But the surprise is that, by and large, LaBeouf equals him, delivering the sort of multifaceted performance Iíve always known was a possibility but thanks to his series of big budget Hollywood spectacles didnít look like would ever be delivered upon. He shares scenes with the magnetic Mia Wasikowska that took my breath away, while sequences with Dane DeHaan foreshadow stunning tragedy with a series of playful laughs and kid-like joviality instead of with tears and hardship. The former Disney darling and Transformers series star is the heart of the picture, the human engine around which all else revolves, and if Hardy is the force of nature then LaBeouf is the everyman giving his costarís destructive forcefulness a reason to exist.


Comparisons to the Coen brothersí Millerís Crossing are probably inevitable, but if that movie was high opera than Lawless is the ragtime band version moving to its own idiosyncratic beat. Hillcoat once again showcases a skill for down and dirty genre filmmaking thatís sublime, and while the story he and Cave are telling isnít exactly new or original that doesnít make it any less compelling. This movie shoots and scores, delivers punch after punch scoring knockouts with every blow. In short, I loved it, the final product a late August surprise worthy of being talked about, discussed and savored for the remainder of 2012.Ē


Lawless holds up remarkably well, and for the life of me I canít figure out why so many were willing, still are willing, to write it off so quickly and without discussion. Hillcoat directs with an effortless confidence I found invigorating, while the performances were strong across the board, Hardyís humongous, larger-the-life star turn particularly so. See it. Right away. I seriously doubt youíll be disappointed.




Lawless is presented on a dual-layer 50GB Blu-ray MPEG-4 AVC Video with a 2.40:1/1080p transfer.




This Blu-ray features an English DTS-HD Master Audio 5.1 soundtrack and features optional English SDH and Spanish subtitles.




Extras here include:


         Audio Commentary with Director John Hillcoat and Author Matt Bondurant Ė Outstanding, if a little dry, commentary track with Hillcoat and Bondurant waxing poetic about the film and the true story that inspired both book and movie, the pair trading insights and barbs with deadpan relish.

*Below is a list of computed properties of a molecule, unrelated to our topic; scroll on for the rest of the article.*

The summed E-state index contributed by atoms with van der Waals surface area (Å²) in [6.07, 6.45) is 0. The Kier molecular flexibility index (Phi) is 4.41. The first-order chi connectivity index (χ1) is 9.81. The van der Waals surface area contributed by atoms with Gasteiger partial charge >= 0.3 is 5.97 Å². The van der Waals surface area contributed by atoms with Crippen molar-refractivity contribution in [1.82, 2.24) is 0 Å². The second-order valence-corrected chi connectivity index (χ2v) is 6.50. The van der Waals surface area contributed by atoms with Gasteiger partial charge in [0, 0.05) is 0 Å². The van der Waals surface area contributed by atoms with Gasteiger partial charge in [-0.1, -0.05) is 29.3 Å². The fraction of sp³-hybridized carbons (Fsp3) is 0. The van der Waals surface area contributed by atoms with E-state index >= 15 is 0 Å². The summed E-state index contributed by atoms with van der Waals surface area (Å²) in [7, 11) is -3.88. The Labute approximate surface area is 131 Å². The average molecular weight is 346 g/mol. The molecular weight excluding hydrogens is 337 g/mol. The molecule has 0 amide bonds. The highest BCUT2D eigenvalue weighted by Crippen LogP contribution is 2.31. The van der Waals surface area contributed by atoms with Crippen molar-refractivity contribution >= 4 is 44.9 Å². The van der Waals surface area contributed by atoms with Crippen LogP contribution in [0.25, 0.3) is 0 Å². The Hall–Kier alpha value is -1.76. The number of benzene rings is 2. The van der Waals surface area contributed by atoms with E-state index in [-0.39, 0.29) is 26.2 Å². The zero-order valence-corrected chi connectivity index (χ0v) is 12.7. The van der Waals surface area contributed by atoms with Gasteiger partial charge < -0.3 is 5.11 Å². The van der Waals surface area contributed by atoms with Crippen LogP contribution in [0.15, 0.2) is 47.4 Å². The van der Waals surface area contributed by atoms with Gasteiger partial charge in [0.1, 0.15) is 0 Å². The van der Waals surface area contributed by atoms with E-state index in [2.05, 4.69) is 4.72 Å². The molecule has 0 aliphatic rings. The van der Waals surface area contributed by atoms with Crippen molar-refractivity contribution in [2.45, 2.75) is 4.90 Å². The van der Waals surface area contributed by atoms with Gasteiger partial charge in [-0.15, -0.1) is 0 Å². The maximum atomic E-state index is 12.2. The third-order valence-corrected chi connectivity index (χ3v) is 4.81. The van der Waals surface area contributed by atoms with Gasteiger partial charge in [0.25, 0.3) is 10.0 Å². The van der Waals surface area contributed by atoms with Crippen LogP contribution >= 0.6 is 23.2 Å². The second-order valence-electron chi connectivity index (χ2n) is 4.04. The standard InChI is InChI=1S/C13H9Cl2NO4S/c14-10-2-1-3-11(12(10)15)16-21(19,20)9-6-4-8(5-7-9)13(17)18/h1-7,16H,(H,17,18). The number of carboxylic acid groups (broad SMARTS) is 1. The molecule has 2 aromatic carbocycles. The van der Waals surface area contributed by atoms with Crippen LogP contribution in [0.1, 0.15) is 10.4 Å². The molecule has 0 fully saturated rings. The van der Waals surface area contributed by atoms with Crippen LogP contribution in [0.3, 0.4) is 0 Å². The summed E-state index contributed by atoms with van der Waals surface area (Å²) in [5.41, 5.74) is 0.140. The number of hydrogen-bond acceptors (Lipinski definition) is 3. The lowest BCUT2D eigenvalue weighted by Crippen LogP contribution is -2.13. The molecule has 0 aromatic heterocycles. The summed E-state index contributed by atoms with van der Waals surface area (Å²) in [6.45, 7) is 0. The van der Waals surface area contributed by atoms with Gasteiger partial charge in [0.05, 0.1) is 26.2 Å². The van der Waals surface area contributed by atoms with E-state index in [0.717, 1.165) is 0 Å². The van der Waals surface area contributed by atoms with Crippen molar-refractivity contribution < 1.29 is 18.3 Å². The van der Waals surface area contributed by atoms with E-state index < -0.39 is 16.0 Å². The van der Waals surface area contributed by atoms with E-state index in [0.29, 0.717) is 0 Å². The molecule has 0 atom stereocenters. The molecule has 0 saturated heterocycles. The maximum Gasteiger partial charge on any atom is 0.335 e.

Deleted Scenes (7:58) Ė Six deleted scenes, all interesting and all worth giving a look.

         Lawless: The True Story of the Wettest County in the World (21:33) Ė Above average making-of featurette containing interviews with assorted members of the cast and crew.

         Franklin County, Virginia: Then & Now (6:11) Ė Nice, if too short, featurette juxtaposing prohibition-era Franklin County and the people who lived there with whatís going on within the county today.

         The Story of the Bondurant Family (12:44) Ė Matt Bondurant on his familyís true story and how it relates to both his book as well as Hillcoatís adaptation, a lot of which is covered in the pairís audio commentary track.

         ďMidnight RunĒ Music Video, Willie Nelson (1:39)




Lawless is terrific. While it doesnít do a lot thatís new, it tells its story with extreme confidence and pinpoint attention to detail, offering up a plethora of explosive performances and indelible moments making it one of 2012ís more memorable cinematic offerings.





Subscribe to Blu-ray Disc Reviews Feed


Review posted on Nov 27, 2012 | Share this article | Top of Page

Copyright © 1999-infinity MovieFreak.com  


Back to Top